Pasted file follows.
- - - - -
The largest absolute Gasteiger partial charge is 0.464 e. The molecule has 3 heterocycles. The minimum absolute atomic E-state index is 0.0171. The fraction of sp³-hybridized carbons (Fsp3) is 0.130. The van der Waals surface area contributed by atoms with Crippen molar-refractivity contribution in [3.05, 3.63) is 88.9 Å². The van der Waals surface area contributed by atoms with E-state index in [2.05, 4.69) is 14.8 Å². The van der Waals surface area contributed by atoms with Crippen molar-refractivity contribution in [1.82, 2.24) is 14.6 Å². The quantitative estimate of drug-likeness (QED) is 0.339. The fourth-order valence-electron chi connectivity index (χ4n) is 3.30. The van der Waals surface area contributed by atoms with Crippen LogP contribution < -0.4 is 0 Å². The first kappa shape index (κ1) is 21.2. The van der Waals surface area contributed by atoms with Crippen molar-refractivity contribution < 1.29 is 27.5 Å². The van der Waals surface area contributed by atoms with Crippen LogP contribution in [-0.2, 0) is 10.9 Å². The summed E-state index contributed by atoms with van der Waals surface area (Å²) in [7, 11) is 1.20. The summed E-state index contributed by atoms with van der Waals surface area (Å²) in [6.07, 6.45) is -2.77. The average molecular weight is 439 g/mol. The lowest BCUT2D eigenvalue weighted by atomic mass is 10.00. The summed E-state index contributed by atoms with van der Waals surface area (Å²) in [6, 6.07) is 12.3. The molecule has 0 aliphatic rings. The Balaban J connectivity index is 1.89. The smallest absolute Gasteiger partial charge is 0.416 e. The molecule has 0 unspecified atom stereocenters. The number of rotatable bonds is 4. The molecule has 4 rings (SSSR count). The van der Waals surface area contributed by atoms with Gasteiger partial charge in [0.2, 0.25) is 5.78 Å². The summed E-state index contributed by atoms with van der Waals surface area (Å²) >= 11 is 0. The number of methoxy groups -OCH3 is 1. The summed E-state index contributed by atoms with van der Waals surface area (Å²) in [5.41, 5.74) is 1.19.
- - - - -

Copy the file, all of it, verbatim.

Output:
The largest absolute Gasteiger partial charge is 0.464 e. The molecule has 3 heterocycles. The minimum absolute atomic E-state index is 0.0171. The fraction of sp³-hybridized carbons (Fsp3) is 0.130. The van der Waals surface area contributed by atoms with Crippen molar-refractivity contribution in [3.05, 3.63) is 88.9 Å². The van der Waals surface area contributed by atoms with E-state index in [2.05, 4.69) is 14.8 Å². The van der Waals surface area contributed by atoms with Crippen molar-refractivity contribution in [1.82, 2.24) is 14.6 Å². The quantitative estimate of drug-likeness (QED) is 0.339. The fourth-order valence-electron chi connectivity index (χ4n) is 3.30. The van der Waals surface area contributed by atoms with Crippen LogP contribution < -0.4 is 0 Å². The first kappa shape index (κ1) is 21.2. The van der Waals surface area contributed by atoms with Crippen molar-refractivity contribution < 1.29 is 27.5 Å². The van der Waals surface area contributed by atoms with Crippen LogP contribution in [-0.2, 0) is 10.9 Å². The summed E-state index contributed by atoms with van der Waals surface area (Å²) in [7, 11) is 1.20. The summed E-state index contributed by atoms with van der Waals surface area (Å²) in [6.07, 6.45) is -2.77. The average molecular weight is 439 g/mol. The lowest BCUT2D eigenvalue weighted by atomic mass is 10.00. The summed E-state index contributed by atoms with van der Waals surface area (Å²) in [6, 6.07) is 12.3. The molecule has 0 aliphatic rings. The Balaban J connectivity index is 1.89. The smallest absolute Gasteiger partial charge is 0.416 e. The molecule has 0 unspecified atom stereocenters. The number of rotatable bonds is 4. The molecule has 4 rings (SSSR count). The van der Waals surface area contributed by atoms with Gasteiger partial charge in [0.2, 0.25) is 5.78 Å². The summed E-state index contributed by atoms with van der Waals surface area (Å²) >= 11 is 0. The number of methoxy groups -OCH3 is 1. The summed E-state index contributed by atoms with van der Waals surface area (Å²) in [5.41, 5.74) is 1.19.